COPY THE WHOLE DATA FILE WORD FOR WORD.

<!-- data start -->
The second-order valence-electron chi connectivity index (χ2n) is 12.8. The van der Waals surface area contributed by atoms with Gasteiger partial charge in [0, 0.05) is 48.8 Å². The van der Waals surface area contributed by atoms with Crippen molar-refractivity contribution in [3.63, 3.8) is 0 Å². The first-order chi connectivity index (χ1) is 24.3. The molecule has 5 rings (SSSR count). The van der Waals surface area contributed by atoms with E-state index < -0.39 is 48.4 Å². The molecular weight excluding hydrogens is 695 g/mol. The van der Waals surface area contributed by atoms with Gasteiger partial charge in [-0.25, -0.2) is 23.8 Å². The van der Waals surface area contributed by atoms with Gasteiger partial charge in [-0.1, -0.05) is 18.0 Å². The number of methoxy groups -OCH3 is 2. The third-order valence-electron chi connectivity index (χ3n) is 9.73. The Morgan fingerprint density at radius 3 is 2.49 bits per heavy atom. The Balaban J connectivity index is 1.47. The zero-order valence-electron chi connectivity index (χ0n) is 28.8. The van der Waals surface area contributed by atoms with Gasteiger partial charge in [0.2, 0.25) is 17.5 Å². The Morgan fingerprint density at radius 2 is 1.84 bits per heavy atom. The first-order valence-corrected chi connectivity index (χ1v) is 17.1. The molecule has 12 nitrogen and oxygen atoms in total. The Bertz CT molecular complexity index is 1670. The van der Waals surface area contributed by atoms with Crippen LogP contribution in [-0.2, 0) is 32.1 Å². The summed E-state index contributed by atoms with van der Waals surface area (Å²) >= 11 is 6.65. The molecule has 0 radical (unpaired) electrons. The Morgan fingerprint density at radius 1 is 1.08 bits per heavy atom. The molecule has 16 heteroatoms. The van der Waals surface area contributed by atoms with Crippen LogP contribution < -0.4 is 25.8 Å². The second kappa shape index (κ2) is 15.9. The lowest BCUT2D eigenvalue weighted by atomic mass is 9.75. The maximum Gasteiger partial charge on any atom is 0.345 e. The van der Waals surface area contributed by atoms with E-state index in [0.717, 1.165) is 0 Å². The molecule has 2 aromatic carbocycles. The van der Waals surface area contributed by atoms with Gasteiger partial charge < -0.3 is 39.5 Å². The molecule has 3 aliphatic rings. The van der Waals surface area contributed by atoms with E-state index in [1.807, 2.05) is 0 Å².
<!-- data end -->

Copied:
The second-order valence-electron chi connectivity index (χ2n) is 12.8. The van der Waals surface area contributed by atoms with Gasteiger partial charge in [0, 0.05) is 48.8 Å². The van der Waals surface area contributed by atoms with Crippen molar-refractivity contribution in [3.63, 3.8) is 0 Å². The first-order chi connectivity index (χ1) is 24.3. The molecule has 5 rings (SSSR count). The van der Waals surface area contributed by atoms with E-state index < -0.39 is 48.4 Å². The molecular weight excluding hydrogens is 695 g/mol. The van der Waals surface area contributed by atoms with Gasteiger partial charge in [-0.25, -0.2) is 23.8 Å². The van der Waals surface area contributed by atoms with Gasteiger partial charge in [-0.1, -0.05) is 18.0 Å². The number of methoxy groups -OCH3 is 2. The third-order valence-electron chi connectivity index (χ3n) is 9.73. The Morgan fingerprint density at radius 3 is 2.49 bits per heavy atom. The Balaban J connectivity index is 1.47. The zero-order valence-electron chi connectivity index (χ0n) is 28.8. The van der Waals surface area contributed by atoms with Gasteiger partial charge in [0.2, 0.25) is 17.5 Å². The Morgan fingerprint density at radius 2 is 1.84 bits per heavy atom. The first-order valence-corrected chi connectivity index (χ1v) is 17.1. The molecule has 12 nitrogen and oxygen atoms in total. The Bertz CT molecular complexity index is 1670. The van der Waals surface area contributed by atoms with Crippen LogP contribution in [-0.2, 0) is 32.1 Å². The summed E-state index contributed by atoms with van der Waals surface area (Å²) >= 11 is 6.65. The molecule has 0 radical (unpaired) electrons. The Morgan fingerprint density at radius 1 is 1.08 bits per heavy atom. The molecule has 16 heteroatoms. The van der Waals surface area contributed by atoms with Crippen LogP contribution < -0.4 is 25.8 Å². The second kappa shape index (κ2) is 15.9. The lowest BCUT2D eigenvalue weighted by atomic mass is 9.75. The maximum Gasteiger partial charge on any atom is 0.345 e. The van der Waals surface area contributed by atoms with E-state index in [0.717, 1.165) is 0 Å². The molecule has 2 aromatic carbocycles. The van der Waals surface area contributed by atoms with Gasteiger partial charge < -0.3 is 39.5 Å². The molecule has 3 aliphatic rings. The van der Waals surface area contributed by atoms with E-state index in [1.807, 2.05) is 0 Å².